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The horizontal lines in tabular environment can be constructed. What is the difference between \toprule, \midrule, \bottomrule and specifying horizontal line using \hline?

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up vote 40 down vote accepted

Short answer.

\toprule, \midrule and \bottomrule are improved versions of \hline; the standard \hline behaves (roughly) the same whether it is placed at the top, at the bottom or in the middle of a table. The improved versions \toprule and \bottomrule are thicker (in fact, \midrule is also slightly thicker) and they handle vertical spaces around them in a better way. As the documentation of booktabs states:

The routines described below are to enable the easy production of tables such as should appear in published scientific books and journals. What distinguishes these from plain LaTeX tables is the default use of additional space above and below rules, and rules of varying ‘thickness’.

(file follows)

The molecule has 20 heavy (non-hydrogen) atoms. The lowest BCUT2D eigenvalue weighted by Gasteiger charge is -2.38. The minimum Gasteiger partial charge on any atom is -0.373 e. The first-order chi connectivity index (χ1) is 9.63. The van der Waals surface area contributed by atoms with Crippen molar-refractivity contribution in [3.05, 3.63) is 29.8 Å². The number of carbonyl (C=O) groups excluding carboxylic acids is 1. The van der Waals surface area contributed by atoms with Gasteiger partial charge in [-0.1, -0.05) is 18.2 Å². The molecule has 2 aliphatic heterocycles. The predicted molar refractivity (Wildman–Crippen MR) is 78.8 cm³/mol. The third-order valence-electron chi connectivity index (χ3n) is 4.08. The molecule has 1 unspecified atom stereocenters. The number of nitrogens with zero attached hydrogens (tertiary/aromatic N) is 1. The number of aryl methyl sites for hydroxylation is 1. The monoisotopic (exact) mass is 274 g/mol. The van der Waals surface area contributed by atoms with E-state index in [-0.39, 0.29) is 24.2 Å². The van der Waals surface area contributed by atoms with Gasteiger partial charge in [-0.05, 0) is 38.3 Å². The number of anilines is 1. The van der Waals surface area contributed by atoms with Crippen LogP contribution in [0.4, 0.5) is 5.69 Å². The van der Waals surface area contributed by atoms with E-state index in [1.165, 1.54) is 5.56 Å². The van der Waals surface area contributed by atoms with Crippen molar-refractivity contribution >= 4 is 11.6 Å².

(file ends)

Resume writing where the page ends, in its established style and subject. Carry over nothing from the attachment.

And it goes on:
Not so short answer.

Lines produced with \hline have a default width controlled by \arrayrulewidth which is set (by the standard classes) to 0.4pt. If you want to change the thickness, you need to set a different value for \arrayrulewidth.

On the other side, \toprule and \bottomrule have a default thicknes controlled by \heavyrulewidth which is set to 0.08em by default; the default thicknes for \midrule is given by the length \lightrulewidth, with an initial value of 0.05em. So, by default, \toprule and \bottomrule are approximately twice as thick as a line drawn with \hline and \midrule is slightly thicker than a line produced with \hline.

Additionally, \toprule, \midrule and \bottomrule have an optional argument

\toprule[<length>]
\bottomrule[<length>]
\middlerule[<length>]

allowing to easily modify their thickness.

The lines defined by booktabs also have a special management of the space below and above them; this space is controlled by the following lengths:

  1. For \toprule: the space above is given by \abovetopsep (set to 0pt by default); the space below is given by \belowrulesep (default 0.65ex).